Italy: game over for Silvio Berlusconi?

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Italy: game over for Silvio Berlusconi?

Italy: game over for Silvio Berlusconi?
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It is now looking increasingly likely that Silvio Berlusconi, the prime minister of Italy, will be forced to step down.

He was already on the ropes, with a crucial budget vote this afternoon. But now one of his closest allies, Northern League leader Umberto Bossi, has given what some see as the final knock-out blow.

Bossi was caught by journalists ahead of the vote, where he was asked if he wanted Berlusconi to step down.

“We are asking him to step aside,” he replied.

The journalist then asked “So what is going to happen?”

“Nothing will happen today,” he said.

Later in the exchange he let it be known that the Northern League supports the secretary of Berlusconi’s People of Freedom party, Angelino Alfano, to become prime minister.

If Berlusconi loses the vote today, he could either resign immediately, or face a an almost certain confidence vote. However many observers believe that Berlusconi should survive Tuesday’s finance vote in parliament as the opposition plans to abstain, in order to highlight the premier’s lack of support.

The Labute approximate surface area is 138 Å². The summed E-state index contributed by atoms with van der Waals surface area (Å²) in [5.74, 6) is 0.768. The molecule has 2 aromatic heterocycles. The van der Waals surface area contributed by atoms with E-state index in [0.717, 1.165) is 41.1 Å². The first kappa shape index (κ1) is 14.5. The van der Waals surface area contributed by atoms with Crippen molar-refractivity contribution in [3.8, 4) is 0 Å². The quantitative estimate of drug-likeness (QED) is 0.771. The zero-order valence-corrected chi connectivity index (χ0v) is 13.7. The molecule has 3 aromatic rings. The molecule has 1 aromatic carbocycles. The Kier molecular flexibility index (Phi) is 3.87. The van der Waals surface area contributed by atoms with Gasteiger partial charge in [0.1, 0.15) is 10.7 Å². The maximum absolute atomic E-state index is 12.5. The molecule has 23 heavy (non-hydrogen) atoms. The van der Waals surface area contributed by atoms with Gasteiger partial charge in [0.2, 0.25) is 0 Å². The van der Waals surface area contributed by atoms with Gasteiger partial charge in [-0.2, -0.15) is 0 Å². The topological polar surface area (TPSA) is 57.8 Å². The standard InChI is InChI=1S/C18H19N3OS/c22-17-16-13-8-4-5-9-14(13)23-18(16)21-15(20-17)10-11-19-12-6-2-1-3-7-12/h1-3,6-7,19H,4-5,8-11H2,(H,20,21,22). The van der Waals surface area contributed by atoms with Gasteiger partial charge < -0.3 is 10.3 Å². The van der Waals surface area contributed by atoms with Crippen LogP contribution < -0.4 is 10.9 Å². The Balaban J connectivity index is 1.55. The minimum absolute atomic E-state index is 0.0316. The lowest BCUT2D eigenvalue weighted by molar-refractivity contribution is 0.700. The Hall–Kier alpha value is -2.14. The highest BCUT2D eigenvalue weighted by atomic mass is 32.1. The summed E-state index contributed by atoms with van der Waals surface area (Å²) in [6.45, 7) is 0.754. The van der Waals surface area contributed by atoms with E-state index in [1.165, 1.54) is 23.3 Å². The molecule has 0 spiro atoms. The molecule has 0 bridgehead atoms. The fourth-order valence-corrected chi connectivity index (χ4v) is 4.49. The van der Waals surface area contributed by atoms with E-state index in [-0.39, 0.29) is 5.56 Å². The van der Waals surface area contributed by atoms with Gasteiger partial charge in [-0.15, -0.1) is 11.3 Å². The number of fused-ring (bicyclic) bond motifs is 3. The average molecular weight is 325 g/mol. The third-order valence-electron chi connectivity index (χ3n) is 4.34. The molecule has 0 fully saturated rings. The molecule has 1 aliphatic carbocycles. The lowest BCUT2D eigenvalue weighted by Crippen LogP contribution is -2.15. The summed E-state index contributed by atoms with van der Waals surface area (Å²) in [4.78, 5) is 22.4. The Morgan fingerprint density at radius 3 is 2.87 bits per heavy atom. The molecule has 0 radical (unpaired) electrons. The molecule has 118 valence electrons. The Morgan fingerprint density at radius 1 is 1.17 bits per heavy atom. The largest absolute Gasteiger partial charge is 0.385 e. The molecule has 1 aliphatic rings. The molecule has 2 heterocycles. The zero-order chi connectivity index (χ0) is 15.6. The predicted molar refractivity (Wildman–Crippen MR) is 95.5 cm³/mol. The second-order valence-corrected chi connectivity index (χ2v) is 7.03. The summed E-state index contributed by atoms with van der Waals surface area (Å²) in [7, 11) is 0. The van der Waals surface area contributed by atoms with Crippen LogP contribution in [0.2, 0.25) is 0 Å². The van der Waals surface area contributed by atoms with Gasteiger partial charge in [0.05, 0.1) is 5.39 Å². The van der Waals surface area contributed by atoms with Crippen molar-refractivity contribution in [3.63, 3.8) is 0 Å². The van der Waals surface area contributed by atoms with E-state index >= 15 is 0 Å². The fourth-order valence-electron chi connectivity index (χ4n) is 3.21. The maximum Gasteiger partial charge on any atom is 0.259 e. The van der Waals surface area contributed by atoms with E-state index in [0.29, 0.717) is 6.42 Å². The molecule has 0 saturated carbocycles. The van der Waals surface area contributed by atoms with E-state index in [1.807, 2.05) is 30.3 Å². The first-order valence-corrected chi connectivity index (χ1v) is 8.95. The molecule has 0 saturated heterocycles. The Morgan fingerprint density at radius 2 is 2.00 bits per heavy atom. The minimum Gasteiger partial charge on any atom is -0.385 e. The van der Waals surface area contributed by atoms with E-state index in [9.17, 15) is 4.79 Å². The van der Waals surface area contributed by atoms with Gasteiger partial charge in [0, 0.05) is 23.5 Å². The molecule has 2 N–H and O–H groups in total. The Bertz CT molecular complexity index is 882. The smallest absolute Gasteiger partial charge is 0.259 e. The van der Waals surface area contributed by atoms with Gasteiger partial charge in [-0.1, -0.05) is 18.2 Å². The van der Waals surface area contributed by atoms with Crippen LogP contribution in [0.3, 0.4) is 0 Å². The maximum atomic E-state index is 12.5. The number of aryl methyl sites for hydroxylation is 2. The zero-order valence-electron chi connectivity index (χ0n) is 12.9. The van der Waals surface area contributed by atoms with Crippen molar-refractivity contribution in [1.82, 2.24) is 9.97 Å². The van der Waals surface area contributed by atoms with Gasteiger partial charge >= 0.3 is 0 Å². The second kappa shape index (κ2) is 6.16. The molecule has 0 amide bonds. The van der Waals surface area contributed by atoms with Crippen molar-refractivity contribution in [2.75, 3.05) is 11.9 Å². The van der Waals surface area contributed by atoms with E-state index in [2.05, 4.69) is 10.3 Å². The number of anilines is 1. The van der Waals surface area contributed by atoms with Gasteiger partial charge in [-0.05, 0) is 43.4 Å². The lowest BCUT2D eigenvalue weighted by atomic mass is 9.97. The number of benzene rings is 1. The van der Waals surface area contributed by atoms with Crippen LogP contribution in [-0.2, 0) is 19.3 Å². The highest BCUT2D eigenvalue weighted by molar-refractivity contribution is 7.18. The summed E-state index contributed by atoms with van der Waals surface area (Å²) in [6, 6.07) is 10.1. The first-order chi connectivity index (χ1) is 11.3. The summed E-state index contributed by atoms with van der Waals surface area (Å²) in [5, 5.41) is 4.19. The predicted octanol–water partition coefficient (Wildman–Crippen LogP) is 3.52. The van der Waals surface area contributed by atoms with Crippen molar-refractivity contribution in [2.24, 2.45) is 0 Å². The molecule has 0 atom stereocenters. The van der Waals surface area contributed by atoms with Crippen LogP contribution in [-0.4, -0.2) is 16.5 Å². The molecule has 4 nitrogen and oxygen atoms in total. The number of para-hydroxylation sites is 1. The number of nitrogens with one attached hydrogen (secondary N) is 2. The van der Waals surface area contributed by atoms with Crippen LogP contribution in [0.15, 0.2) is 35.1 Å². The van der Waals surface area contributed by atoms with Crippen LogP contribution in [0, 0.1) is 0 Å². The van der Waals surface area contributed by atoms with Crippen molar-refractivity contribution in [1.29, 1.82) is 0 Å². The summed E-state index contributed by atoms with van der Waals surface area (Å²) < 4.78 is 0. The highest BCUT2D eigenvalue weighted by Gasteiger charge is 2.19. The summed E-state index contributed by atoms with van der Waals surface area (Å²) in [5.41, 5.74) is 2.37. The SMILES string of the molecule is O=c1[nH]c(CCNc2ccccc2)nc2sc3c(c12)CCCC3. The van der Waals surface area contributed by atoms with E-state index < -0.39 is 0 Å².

Berlusconi has remained defiant until now, despite mass speculation of his pending resignation causing huge swings in the Milan stock market on Monday.

But there was more bad news for him as the cost of Italy’s borrowing jumped to a new record on Tuesday morning, ahead of the vote.

Maurizio Caprara, the political correspondent for Italy’s Corriere Della Sera newspaper, said: “Of course there is a link between his political instability and market instability. Of course, I don’t think that politics have to follow the markets, but in this case we have to defend the euro and defend our nation. So it would be better to have a government capable of taking decisions, and to govern. Until we have exactly that result, the situation will be a little bit difficult.”

As the debt worries of the euro zone’s third largest economy approach a level seen as unsustainable, posing a huge threat in the wider crisis, many across the world will have their eyes firmly fixed on the outcome of this vote.